Violin Concerto in D minor, Op.47
Symphony No.2 in D, Op.43
Nikolaj Znaider (violin)
London Symphony Orchestra
Sir Colin Davis
Avery Fisher Hall, Lincoln Center, New York City
Wednesday, October 19, 2011
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Given the devastating loss of his wife in June 2010 and subsequent heart problems (as revealed in a recent interview in the New York Times, October 14), it was hardly a surprise to see the 84-year-old Sir Colin Davis walk out slowly, to a warm ovation, and proceed to take his place on a chair on the podium. In contrast, Nikolaj Znaider appeared with all the vigor of youth, swaying to and fro constantly, and seemingly bent on forcing Sibelius’s Violin Concerto into submission.
It had started out promisingly enough, an ethereal whisper from the orchestra (unfortunately punctuated by a cell phone and coughs in the audience), the violin line floating above it. However, by the first short cadenza, the problems that were to plague the rest of the performance had become obvious – intonation issues and a forced, bright sound. Znaider plays the ‘Kreisler’ Guarnerius ‘del Gesu’, an instrument one expects to sing with great tonal beauty; however, when it is muscled like this, with extra-musical noise from the bow, one was almost afraid for the safety of the instrument and acutely aware of the steel strings. Taking a passage in the recapitulation in the highest positions possible sounded merely bizarre rather than producing the warm and intimate sound Henryk Szeryng could achieve with this technique. Rather than adding excitement to the performance, Znaider’s over-energetic treatment took away from it, rendering the first movement as a disconnected series of events and ultimately meaningless.
Sir Colin took the Adagio di molto marking of the second movement to extremes, establishing a glacial pace which would challenge any soloist to sustain the long lines. Znaider again forced rather than drew sound out of the violin; and the occasional Luftpausen and slight ensemble problems further destroyed any sense of flow. Except for the last three bars, where Znaider suddenly switched into high gear, the finale plodded along, with emphasis on the ma non tanto part of the marking. It could have been saved from pedantry by crisp articulation, but Znaider’s dotted rhythms were more than approximate. This movement should dance and rollick, but it unfolded like an exercise. As an encore Znaider dedicated the Sarabande from J. S. Bach’s D minor Partita (BWV1004) to Sir Colin, playing it with impeccable intonation but still with very direct and airless tone.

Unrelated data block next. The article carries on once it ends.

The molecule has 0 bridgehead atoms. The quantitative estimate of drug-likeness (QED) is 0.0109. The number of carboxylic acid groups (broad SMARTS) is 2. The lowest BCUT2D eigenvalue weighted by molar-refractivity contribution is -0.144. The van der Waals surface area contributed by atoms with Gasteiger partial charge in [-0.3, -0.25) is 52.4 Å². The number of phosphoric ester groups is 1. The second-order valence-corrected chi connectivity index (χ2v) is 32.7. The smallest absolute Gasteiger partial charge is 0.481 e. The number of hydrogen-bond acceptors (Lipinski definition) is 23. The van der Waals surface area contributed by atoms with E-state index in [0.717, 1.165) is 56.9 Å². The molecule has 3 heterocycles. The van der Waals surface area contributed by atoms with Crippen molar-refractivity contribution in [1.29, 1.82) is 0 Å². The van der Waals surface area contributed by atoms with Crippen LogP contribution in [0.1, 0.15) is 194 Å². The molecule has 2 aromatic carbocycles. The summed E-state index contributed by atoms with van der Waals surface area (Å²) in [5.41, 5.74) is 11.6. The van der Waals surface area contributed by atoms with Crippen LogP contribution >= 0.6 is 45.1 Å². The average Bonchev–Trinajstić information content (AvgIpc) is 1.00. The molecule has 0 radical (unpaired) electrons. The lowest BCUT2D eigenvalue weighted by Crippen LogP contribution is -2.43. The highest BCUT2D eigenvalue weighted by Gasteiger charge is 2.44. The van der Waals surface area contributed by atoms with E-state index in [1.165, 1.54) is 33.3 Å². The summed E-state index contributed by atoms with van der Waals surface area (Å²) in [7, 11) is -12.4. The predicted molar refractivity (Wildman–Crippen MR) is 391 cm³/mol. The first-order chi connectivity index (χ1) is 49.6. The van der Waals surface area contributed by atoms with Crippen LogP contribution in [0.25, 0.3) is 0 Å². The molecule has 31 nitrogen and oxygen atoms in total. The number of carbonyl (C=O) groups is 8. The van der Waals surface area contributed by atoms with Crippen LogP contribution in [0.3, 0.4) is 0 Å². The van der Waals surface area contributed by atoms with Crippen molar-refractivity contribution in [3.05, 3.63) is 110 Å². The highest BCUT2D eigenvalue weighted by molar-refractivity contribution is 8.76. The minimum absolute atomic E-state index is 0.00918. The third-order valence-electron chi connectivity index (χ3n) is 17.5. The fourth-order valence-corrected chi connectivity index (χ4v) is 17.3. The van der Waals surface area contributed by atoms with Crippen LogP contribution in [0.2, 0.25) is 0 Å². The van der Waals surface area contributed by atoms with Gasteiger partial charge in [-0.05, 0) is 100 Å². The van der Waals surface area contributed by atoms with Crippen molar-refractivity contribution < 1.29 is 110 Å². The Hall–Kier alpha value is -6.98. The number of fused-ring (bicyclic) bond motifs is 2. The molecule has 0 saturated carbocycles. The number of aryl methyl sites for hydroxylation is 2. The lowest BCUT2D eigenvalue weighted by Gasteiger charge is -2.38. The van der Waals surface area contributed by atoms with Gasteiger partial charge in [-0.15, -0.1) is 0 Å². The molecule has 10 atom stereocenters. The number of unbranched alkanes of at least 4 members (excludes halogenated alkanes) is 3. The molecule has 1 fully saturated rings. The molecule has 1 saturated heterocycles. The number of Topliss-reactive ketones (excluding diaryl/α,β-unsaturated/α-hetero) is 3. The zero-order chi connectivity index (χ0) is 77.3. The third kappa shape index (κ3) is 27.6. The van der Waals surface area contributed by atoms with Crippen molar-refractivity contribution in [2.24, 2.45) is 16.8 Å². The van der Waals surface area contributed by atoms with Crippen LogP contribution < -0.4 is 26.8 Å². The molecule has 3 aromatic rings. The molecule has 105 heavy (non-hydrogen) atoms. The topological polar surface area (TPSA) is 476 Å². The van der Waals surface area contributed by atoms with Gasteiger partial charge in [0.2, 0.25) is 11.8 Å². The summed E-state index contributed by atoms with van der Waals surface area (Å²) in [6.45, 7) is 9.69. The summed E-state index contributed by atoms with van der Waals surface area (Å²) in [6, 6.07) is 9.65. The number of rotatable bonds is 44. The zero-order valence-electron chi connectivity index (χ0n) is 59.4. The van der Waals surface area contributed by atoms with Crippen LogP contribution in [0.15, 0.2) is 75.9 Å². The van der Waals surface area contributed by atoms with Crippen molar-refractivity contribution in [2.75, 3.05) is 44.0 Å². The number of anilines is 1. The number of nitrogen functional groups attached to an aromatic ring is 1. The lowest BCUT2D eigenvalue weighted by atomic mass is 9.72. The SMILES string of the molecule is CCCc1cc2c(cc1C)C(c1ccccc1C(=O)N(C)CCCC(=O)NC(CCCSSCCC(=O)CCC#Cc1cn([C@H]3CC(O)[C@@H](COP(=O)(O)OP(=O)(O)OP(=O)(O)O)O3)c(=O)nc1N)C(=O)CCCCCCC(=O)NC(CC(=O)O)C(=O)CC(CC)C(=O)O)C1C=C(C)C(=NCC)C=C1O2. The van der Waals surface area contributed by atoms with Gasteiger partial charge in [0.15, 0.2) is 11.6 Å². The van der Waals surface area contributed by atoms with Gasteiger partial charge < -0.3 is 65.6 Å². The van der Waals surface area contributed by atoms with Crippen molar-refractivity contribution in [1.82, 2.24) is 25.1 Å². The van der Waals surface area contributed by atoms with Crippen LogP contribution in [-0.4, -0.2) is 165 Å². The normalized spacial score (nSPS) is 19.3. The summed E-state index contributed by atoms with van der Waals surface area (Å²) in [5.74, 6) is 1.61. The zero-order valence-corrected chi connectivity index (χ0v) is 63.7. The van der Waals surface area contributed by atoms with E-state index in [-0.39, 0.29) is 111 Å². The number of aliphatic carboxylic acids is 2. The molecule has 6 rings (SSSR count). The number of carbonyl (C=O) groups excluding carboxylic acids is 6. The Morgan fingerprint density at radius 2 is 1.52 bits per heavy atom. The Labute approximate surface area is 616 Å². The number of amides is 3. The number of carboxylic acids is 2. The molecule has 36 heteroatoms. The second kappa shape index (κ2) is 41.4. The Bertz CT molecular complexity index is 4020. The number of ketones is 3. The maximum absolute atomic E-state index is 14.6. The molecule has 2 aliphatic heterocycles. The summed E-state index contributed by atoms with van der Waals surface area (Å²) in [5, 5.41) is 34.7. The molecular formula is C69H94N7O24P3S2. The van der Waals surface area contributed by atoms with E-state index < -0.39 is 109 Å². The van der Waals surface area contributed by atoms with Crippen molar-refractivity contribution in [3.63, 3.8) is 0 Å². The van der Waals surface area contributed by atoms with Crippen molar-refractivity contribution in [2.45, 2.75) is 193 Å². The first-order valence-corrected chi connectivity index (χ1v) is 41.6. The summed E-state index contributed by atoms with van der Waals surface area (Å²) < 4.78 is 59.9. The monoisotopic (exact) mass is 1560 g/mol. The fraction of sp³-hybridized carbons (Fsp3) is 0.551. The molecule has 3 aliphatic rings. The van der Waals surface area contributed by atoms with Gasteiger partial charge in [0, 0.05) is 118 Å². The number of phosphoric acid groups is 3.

The symphony fared much better, Sir Colin noticeably perking up. Even the LSO sounded different, a more rounded string sound, better blend, and more commitment. The first movement was of one piece structurally, while the second was a tale spun forth with suspense and great drama. The light and lithe scherzo highlighted the virtuosity of the strings, while in the finale the orchestra reveled in lush sound. There were minor issues – slight ensemble problems, internal build-ups, and the transition to the last movement was not completely convincing, the timpanist slightly overbalancing at times – but these barely mattered in the overall scope, Sir Colin’s distillation of a lifetime spent absorbing Sibelius.